Will banks, investors read the signals from RBI right

NPA, Indian banking, PSBs
India's NPA crisis is far from over, with the government and RBI struggling to find a solution for the bad loans problem and to protect depositors.

Naliniprava Tripathy, Ayush Dharnidharka & Sushant Sant:

The recent meeting of the monetary policy committee of the Reserve Bank of India unanimously decided to keep the policy rates unchanged and also continued with an accommodative stance till the economic growth is back on track. It also maintained the consumer price index target at 4% with a band of plus or minus 2%. The MPC made a revision of the liquidity management framework, and other policies and regulations to improve credit flow, reinforce monetary transmission, strengthen supervision and broadening of the financial market.

The daily fixed rate repo and four 14 days term repos have been abolished. The removal of 1% of NDTL will improve the liquidity availability with banks. Incentivisation of credit furtherance to selected sectors has been introduced, which aims at reducing the CRR requirements of scheduled commercial banks on disbursement of loans to automobile, residential housing, and MSMEs. This reduction of CRR will have a multiplier effect on credit creation and will subsequently help in fuelling the consumption engine of growth.

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The loan advancement by scheduled commercial banks to MSMEs has further been linked to the benchmark rate. This will give MSMEs a leg-up. The loans to the real estate sector will not be recognised as NPAs if there are genuine reasons for the delay in repayment. The new guideline in this respect is expected by the end of February 2020. This will provide relief to real estate developers and housing finance companies. This step shows that the RBI is willing to provide time for economic parameters to improve, which in turn will boost the cash-starved real estate sector. The introduction of LTRO and reduction in CRR requirements for automobiles, residential real estate, and MSME sectors will give an impetus on the monetary transmission.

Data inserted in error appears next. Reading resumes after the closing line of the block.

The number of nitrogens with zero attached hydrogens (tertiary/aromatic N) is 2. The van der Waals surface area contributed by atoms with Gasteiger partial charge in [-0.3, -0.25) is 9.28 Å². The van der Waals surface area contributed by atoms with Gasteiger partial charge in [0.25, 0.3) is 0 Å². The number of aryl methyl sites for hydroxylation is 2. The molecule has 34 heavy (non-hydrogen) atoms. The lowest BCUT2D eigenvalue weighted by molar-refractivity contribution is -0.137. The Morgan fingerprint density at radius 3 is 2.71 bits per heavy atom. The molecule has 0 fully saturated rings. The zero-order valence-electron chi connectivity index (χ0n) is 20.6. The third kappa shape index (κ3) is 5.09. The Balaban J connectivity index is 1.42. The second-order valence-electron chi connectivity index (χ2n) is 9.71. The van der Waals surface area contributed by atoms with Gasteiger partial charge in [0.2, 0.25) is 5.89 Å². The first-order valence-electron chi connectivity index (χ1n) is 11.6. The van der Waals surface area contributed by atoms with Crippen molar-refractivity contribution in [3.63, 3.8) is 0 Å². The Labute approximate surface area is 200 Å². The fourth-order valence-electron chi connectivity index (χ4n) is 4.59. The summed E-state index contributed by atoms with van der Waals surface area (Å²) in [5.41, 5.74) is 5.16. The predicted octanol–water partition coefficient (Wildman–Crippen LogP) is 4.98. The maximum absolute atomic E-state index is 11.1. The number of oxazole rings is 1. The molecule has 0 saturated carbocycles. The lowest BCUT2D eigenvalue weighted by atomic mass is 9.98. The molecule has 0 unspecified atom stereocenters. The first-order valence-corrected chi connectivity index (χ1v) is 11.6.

All the steps mentioned above are aimed at empowering the BFSI sector by enhancing its options for credit creation and liquidity management, effectiveness in monetary transmission and boosting the consumption cycle of the economy.

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The RBI recognised that inflation at this point is highly uncertain and maintained the accommodative stance. In this context, the measures provided in the Union Budget and the accommodative monetary policy will bring down inflation to its normal levels by the third quarter of 2020-21. This gives the signal to financial markets that the RBI wants to focus on economic revival. This indicates that there is further scope for rate cuts in 2020, though they may not be on the same level as those effected in 2019. The policy can be described as prudent given the overall economic scenario. Now with the Reserve Bank doing its bit to revive growth, now the ball is in the court of banks and investors to step up economic activity.

(Dr Naliniprava Tripathy is professor of finance at IIM Shillong. Ayush Dharnidharka and Sushant Sant are final year PGP students.)

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Naliniprava Tripathy is an Indian economist based in Shillong. She teaches finance at IIM Shillong.